What is the difference between an elimination rule vs an inference rule? They seem like they are the same thing.

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    In Natural Deduction inference rules are classified as -introduction vs -elimination according to the fact that they eliminate or introduce a connective in the conclusion. Commented May 30, 2020 at 7:15

1 Answer 1


An elimination rule is one specific kind of inference rule, usually contrasted with Introduction rules. An elimination rule is one in which there is a logical connective in the antecedent that does not appear in the consequent - the connective is "eliminated" from the consequence by following the rule.

A common example is the rule of Modus Ponens, which can be understood as an elimination rule for the "implies" connective. If we have a premise of "A implies B", and a premise of "A", then applying the Modus ponens rule allows us to "eliminate" the implication connective and derive a conclusion "B".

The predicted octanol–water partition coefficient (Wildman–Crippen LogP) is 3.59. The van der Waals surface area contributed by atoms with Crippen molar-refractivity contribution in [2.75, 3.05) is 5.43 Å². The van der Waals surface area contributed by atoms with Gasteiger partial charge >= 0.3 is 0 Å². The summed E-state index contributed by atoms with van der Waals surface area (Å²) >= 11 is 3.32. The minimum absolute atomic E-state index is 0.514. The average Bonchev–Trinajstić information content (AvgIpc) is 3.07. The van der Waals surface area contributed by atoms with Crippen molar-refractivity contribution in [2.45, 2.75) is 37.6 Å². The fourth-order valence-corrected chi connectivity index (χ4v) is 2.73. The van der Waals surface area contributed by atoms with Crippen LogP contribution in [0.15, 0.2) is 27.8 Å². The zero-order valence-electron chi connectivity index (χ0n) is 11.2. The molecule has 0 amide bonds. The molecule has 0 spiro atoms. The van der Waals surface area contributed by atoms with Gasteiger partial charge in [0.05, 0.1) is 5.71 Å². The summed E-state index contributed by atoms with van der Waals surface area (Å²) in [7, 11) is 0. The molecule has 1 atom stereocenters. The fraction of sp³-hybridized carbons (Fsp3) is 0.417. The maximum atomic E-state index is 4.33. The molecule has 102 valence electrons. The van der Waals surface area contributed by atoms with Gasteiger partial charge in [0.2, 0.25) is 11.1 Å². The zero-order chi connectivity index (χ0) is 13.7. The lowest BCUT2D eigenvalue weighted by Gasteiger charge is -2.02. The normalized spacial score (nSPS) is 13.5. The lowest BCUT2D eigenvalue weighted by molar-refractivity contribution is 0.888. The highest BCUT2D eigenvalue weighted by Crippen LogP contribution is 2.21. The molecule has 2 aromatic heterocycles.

There is also an "Implication introduction" rule, which is not an elimination rule but is an inference rule. This is the rule that allows us to say that if we can derive a statement "B" from a statement "A", then we can conclude that "A implies B" is true (and can discharge A if we assumed it), thus introducing "implies" into our conclusion.

Elimination and introduction rules often work together to describe the functioning of logical connectives in an inference system, and the distinction can be quite strategically useful if we want to start to work out how to prove a given statement from a given set of premises.

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